HERE in Gaza, few dream of peace. For now, most dare only to dream of a lack of war. It is for this reason that Hamas proposes a long-term truce during which the Israeli and Palestinian peoples can try to negotiate a lasting peace.
A truce is referred to in Arabic as a “hudna.” Typically covering 10 years, a hudna is recognized in Islamic jurisprudence as a legitimate and binding contract. A hudna extends beyond the Western concept of a cease-fire and obliges the parties to use the period to seek a permanent, nonviolent resolution to their differences. The Koran finds great merit in such efforts at promoting understanding among different people. Whereas war dehumanizes the enemy and makes it easier to kill, a hudna affords the opportunity to humanize one’s opponents and understand their position with the goal of resolving the intertribal or international dispute.
Such a concept — a period of nonwar but only partial resolution of a conflict — is foreign to the West and has been greeted with much suspicion. Many Westerners I speak to wonder how one can stop the violence without ending the conflict.
I would argue, however, that this concept is not as foreign as it might seem. After all, the Irish Republican Army agreed to halt its military struggle to free Northern Ireland from British rule without recognizing British sovereignty. Irish Republicans continue to aspire to a united Ireland free of British rule, but rely upon peaceful methods. Had the I.R.A. been forced to renounce its vision of reuniting Ireland before negotiations could occur, peace would never have prevailed. Why should more be demanded of the Palestinians, particularly when the spirit of our people will never permit it?
When Hamas gives its word to an international agreement, it does so in the name of God and will therefore keep its word. Hamas has honored its previous cease-fires, as Israelis grudgingly note with the oft-heard words, “At least with Hamas they mean what they say.”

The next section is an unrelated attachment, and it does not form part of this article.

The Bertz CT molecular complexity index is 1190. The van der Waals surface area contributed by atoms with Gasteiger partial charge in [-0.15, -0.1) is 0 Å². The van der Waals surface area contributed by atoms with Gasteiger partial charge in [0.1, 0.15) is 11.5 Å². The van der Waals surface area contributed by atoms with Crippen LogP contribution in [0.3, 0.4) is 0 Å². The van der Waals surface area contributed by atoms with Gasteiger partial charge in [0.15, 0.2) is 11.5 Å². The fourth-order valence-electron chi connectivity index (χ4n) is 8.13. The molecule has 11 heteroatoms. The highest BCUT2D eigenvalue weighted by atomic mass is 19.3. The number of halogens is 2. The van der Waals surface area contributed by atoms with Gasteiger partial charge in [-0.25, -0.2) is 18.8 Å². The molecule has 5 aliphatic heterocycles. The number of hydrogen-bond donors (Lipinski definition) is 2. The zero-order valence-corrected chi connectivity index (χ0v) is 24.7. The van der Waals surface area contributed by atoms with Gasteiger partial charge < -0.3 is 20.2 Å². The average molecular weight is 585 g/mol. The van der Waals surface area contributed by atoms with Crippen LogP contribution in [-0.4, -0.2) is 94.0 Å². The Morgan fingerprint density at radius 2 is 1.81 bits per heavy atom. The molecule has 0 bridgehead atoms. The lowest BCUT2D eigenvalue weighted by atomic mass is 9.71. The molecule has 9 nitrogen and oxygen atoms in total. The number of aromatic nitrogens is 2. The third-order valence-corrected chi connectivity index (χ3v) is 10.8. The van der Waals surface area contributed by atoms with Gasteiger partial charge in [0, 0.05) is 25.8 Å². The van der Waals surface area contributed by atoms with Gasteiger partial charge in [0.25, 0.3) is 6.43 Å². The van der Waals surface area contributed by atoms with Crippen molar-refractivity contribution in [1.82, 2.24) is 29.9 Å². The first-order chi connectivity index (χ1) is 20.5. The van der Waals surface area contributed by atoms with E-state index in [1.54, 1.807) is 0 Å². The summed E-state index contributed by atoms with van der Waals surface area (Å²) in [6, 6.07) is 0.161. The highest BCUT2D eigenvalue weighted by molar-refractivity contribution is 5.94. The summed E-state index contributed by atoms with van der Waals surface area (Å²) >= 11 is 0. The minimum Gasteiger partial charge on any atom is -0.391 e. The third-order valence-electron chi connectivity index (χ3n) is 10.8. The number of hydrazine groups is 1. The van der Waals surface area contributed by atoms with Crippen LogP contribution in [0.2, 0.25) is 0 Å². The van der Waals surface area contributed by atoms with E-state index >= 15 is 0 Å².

This offer of hudna is no ruse, as some assert, to strengthen our military machine, to buy time to organize better or to consolidate our hold on the Palestinian Authority. Indeed, faith-based political movements in Algeria, Egypt, Iraq, Jordan, Kuwait, Malaysia, Morocco, Turkey and Yemen have used hudna-like strategies to avoid expanding conflict. Hamas will conduct itself just as wisely and honorably.
We Palestinians are prepared to enter into a hudna to bring about an immediate end to the occupation and to initiate a period of peaceful coexistence during which both sides would refrain from any form of military aggression or provocation. During this period of calm and negotiation we can address the important issues like the right of return and the release of prisoners. If the negotiations fail to achieve a durable settlement, the next generation of Palestinians and Israelis will have to decide whether or not to renew the hudna and the search for a negotiated peace.
There can be no comprehensive solution of the conflict today, this week, this month, or even this year. A conflict that has festered for so long may, however, be resolved through a decade of peaceful coexistence and negotiations. This is the only sensible alternative to the current situation. A hudna will lead to an end to the occupation and create the space and the calm necessary to resolve all outstanding issues.
Few in Gaza dream. For most of the past six months it’s been difficult to even sleep. Yet hope is not dead. And when we dare to hope, this is what we see: a 10-year hudna during which, inshallah (God willing), we will learn again to dream of peace.
Ahmed Yousef is a senior adviser to the Palestinian prime minister, Ismail Haniya.